New degree in water science, policy, and management to address complex global challenges
Water is the source of mounting pressures throughout the world. The prospect of water disputes increases as supplies become scarcer and more stressed. Some stressors, such as climate change, call for scientific understanding of the water cycle.
In addition, sustainable urban expansion requires an understanding of culture and society. Increasingly, solutions to sharing water require skills involving water science, policy, law, economics, management, and social science.
Virginia Tech is taking an interdisciplinary approach to meet the complex challenges of managing water by proposing a new bachelor of science degree that draws upon the resources of five of its colleges.
The Virginia Tech Board of Visitors approved the new water degree at its June 1-2 meeting; the proposal now goes to the State Council for Higher Education in Virginia for consideration. Virginia Tech expects to initiate the program in spring 2015 pending final approval.
The degree program — called Water: Resources, Policy, and Management — will be unique in the Commonwealth of Virginia. It addresses an expected 19 percent job growth in positions requiring a comprehensive understanding of water issues.
“In order to sustainably manage the resource, understanding the human side of water is as important as understanding the science,” said Stephen Schoenholtz, professor of forest hydrology and soils in the College of Natural Resources and Environment, and director of the Virginia Water Resources Research Center at Virginia Tech.
“People from government agencies, private industry, international aid groups, and more are all saying they want to hire people who understand the science and the human dimensions related to water — policy, communication, and stakeholder issues,” he continued. “There is a strong outlook for jobs to meet the growing needs for managing water.”
“Water is a multidimensional resource,” said Luke Juran, assistant professor of geography and an affiliate of the Virginia Water Resources Research Center. “It exhibits value and affords benefits in areas such as public health, industrial production, agriculture and livelihood, recreation and aesthetics, and, of course, sustaining natural ecologies.”
Juran, who teaches human ecology and water, was one of seven faculty members hired specifically for their expertise related to water. He cites national and international examples of conflicts over water: India takes water Bangladesh needs, America takes water from the Colorado River that Mexico needs.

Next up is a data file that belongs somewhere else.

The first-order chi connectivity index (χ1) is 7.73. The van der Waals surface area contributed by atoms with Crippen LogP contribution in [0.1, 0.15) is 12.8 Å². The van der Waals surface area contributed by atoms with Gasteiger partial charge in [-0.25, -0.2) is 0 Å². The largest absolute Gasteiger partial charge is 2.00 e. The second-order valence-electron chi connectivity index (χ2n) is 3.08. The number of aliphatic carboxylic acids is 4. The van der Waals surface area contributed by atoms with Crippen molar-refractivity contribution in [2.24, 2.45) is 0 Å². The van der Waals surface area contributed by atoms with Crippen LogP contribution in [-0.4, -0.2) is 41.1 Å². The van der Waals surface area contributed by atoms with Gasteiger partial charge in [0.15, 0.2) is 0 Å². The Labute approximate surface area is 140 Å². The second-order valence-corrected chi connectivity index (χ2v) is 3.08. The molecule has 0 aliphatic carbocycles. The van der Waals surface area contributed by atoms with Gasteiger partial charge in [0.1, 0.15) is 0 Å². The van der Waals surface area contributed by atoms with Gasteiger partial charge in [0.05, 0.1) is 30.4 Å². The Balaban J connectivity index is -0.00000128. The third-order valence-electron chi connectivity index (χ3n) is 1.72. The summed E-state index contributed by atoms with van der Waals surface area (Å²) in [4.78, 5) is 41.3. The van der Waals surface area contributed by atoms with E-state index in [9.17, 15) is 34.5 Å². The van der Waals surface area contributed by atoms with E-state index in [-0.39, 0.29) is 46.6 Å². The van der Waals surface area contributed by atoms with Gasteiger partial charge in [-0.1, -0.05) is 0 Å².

“Sustainably managing water is a complex challenge,” said Schoenholtz. “Water is a resource for all life. For example, the top management priority for the Jefferson National Forest is now the provision of ample, clean water for our region.”
“The new degree program is about water as a resource from the life science perspective plus economics, policy, law, and management,” he explained.
Schoenholtz, who will coordinate the program with an advisory committee representing faculty from 10 departments, found widespread and strong support throughout the university for creating the undergraduate degree.
“The new degree is exactly the kind of curriculum innovation we need to address global challenges,” said Paul Winistorfer, dean of the College of Natural Resources and Environment. “We’ve brought together the many facets of water expertise on our campus to form what will surely be a leading national educational effort.”
The interdisciplinary degree program will have its academic home in the College of Natural Resources and Environment’s Department of Forest Resources and Environmental Conservation. The colleges of Agriculture and Life Sciences, Architecture and Urban Studies, Engineering, and Science are equal partners, bringing a unique aspect to the degree.
“One of the great values of a comprehensive research university is its ability to draw on faculty expertise from many disciplines to address highly complex issues,” said Rachel Holloway, vice provost for undergraduate academic affairs. “The water degree demonstrates our commitment to translate the knowledge and problem-solving capacity produced in collaborative, interdisciplinary research into the undergraduate experience at Virginia Tech.”
All students in the program will take courses pertaining to water resources and environmental issues, physics, watershed hydrology, environmental science, water quality, and watershed assessment, management, and policy. In addition, they can select courses in water science, policy, law, planning, economics, and geospatial technology.
Dedicated to its motto, Ut Prosim (That I May Serve), Virginia Tech takes a hands-on, engaging approach to education, preparing scholars to be leaders in their fields and communities. As the commonwealth’s most comprehensive university and its leading research institution, Virginia Tech offers 240 undergraduate and graduate degree programs to more than 31,000 students and manages a research portfolio of $513 million. The university fulfills its land-grant mission of transforming knowledge to practice through technological leadership and by fueling economic growth and job creation locally, regionally, and across Virginia.